For the curious, the OpenCV headers must be included before UIKit.h and Foundation.h because OpenCV defines a MIN macro that conflicts with the MIN function defined by the Apple frameworks. If you include the OpenCV headers after UIKit.h and Foundation.h you will receive compilation errors such as ‘LLVM GCC 4.2 Error: Statement-expressions are allowed only inside functions’. Including the OpenCV headers first and surrounding the #import with the __cplusplus conditional test avoids this problem and means that you can still use plain Objective-C for ‘.m‘ files in your project that don’t call the OpenCV APIs.

Using the UIImage extensions

The example project includes extensions to UIImage for converting to and from cv:Mat objects. These are provided as a UIImage category in two source files (UIImage+OpenCV.h and .mm). To use the extensions simply add the two source files to your project and make use of the following new UIImage methods and properties:

@interface UIImage (UIImage_OpenCV)
// Returns an autoreleased UIImage from cv::Mat
+(UIImage *)imageWithCVMat:(const cv::Mat&amp;)cvMat;
// Initialises a UIImage from cv::Mat
-(id)initWithCVMat:(const cv::Mat&amp;)cvMat;
// Returns cv::Mat object from UIImage
@property(nonatomic, readonly) cv::Mat CVMat;
// Returns grayscale cv::Mat object from UIImage
@property(nonatomic, readonly) cv::Mat CVGrayscaleMat;

Rebuilding the OpenCV framework

Included with the example project is a shell script ( that automates building and packaging of the OpenCV libraries. Before starting you will need to make sure that you have Subversion and CMake on your build system. Subversion is required to download the latest OpenCV sources and CMake is the build system used by the OpenCV team. Binary installers for both are provided at the locations listed below:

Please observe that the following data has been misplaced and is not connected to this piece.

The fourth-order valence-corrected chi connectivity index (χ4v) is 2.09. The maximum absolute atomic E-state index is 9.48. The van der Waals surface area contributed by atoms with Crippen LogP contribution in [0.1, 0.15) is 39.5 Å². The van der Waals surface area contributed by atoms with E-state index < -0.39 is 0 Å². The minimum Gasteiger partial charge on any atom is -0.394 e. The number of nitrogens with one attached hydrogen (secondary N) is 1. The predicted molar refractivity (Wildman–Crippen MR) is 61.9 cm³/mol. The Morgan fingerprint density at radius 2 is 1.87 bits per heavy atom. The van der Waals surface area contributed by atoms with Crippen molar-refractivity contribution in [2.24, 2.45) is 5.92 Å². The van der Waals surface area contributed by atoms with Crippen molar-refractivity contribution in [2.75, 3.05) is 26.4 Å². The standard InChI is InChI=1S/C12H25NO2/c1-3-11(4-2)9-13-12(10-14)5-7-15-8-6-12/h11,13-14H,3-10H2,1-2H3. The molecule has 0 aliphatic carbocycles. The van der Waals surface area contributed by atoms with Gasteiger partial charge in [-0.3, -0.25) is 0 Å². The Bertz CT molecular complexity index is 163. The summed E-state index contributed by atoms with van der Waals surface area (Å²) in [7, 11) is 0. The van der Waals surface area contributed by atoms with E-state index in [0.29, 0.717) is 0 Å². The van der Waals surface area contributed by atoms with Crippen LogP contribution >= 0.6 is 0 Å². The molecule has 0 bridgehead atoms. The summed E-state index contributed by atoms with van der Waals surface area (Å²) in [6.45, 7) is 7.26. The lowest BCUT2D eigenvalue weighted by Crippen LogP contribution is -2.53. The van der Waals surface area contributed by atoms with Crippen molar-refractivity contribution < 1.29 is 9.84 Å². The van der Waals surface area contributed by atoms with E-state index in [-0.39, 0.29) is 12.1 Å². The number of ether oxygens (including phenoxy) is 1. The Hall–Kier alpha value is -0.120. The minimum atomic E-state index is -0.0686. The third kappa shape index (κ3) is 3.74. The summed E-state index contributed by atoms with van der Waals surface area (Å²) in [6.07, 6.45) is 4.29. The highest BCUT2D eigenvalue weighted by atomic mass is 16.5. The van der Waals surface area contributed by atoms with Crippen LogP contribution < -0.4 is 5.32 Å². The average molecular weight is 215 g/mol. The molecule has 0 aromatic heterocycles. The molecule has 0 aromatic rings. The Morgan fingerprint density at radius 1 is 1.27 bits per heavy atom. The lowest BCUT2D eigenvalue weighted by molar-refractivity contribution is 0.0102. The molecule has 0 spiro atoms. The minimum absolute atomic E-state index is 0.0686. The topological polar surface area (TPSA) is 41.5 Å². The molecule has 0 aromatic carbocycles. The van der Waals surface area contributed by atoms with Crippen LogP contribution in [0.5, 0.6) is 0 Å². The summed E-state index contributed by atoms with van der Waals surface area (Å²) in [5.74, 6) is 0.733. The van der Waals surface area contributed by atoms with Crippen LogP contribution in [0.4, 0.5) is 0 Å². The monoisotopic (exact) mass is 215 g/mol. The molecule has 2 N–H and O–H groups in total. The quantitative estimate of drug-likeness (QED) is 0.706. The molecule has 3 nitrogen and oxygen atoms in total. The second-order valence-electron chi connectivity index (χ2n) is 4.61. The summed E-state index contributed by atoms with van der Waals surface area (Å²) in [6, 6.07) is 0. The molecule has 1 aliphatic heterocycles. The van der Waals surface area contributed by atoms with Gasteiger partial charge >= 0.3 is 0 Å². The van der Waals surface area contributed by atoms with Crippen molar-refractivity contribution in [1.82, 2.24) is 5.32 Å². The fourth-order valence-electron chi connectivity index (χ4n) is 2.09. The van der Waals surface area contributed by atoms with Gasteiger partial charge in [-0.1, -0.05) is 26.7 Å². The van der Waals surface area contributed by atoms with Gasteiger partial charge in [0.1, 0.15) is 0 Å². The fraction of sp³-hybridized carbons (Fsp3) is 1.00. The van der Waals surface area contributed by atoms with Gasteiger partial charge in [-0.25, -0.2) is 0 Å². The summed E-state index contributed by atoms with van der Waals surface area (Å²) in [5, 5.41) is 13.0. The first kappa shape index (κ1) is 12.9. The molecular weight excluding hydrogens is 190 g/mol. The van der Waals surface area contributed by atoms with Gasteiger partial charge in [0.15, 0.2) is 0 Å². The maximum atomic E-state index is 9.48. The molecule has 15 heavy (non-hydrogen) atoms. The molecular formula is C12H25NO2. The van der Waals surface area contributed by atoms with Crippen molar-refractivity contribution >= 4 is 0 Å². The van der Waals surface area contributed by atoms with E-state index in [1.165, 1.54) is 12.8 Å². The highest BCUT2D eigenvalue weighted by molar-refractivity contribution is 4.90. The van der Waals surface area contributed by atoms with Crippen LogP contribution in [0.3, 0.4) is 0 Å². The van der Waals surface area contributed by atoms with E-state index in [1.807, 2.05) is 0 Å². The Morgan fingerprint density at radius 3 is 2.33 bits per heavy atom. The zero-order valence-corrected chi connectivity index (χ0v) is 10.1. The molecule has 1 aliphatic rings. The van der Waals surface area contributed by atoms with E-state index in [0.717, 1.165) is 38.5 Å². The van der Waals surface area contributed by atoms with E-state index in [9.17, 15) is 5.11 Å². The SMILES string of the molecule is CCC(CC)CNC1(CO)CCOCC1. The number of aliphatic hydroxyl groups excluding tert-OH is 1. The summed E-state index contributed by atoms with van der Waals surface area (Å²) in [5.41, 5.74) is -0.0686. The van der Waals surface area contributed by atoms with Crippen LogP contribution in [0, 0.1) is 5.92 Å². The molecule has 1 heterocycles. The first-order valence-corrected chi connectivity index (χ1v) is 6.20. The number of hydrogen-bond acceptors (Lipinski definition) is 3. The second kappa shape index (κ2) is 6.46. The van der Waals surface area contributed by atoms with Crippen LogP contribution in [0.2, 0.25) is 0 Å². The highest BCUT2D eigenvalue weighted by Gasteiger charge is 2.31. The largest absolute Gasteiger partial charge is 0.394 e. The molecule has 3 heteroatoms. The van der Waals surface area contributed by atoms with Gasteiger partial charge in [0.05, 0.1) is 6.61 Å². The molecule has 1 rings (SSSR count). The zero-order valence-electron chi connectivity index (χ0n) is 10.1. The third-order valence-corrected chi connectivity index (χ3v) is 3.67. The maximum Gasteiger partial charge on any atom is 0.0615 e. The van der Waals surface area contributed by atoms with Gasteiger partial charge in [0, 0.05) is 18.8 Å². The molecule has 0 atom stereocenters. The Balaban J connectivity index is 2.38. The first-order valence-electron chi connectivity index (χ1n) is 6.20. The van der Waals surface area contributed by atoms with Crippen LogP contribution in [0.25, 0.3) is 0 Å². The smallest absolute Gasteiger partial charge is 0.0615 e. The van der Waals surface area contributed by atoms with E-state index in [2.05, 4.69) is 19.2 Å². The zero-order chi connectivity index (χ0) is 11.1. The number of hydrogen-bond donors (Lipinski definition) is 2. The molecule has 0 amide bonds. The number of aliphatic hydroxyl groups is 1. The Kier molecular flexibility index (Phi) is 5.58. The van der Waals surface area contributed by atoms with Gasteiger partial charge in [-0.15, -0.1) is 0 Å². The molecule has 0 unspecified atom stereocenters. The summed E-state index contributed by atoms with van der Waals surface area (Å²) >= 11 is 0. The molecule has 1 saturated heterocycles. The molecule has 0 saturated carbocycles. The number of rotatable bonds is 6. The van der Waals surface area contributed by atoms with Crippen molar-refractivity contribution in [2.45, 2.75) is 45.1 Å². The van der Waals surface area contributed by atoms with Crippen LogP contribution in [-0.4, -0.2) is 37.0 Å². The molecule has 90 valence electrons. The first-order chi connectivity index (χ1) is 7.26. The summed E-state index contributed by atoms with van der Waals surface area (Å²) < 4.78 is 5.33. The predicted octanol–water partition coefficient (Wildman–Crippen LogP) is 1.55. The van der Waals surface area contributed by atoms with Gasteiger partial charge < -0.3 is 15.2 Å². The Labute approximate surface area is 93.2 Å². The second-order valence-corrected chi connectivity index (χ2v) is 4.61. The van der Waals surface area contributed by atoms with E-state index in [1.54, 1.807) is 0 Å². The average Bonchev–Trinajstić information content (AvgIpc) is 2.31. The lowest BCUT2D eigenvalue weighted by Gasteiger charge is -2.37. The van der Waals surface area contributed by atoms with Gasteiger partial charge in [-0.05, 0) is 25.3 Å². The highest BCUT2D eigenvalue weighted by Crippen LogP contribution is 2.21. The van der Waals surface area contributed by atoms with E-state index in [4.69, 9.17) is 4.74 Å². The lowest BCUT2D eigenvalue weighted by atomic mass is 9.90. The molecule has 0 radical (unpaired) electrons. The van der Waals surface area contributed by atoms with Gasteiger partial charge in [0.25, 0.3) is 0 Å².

Subversion for Mac
CMake for Mac

Obtaining the OpenCV source

First change to the directory where you want the source files to be extracted. If you are following the layout of the example project, this is the opencv subdirectory of the project root directory:

cd <project root>/opencv

Next, checkout the latest sources from the offical repository. At the time of writing, support for iOS builds and video capture have not made it into the stable OpenCV release so we are using the latest sources in ‘trunk’. (Note the final period at the end of the command):

svn co .

You should now have the OpenCV source tree under your chosen location:

Directory listing of OpenCVForiOS

Directory listing of OpenCVForiOS project folder

Building OpenCV

The opencvbuild shell script takes two command-line arguments: the head of the OpenCV source tree and the location where you want the build to be performed. For the example project we built the framework in the project root directory (again, note the final period as the second argument to opencvbuild):

cd <project root>
./opencvbuild opencv/opencv .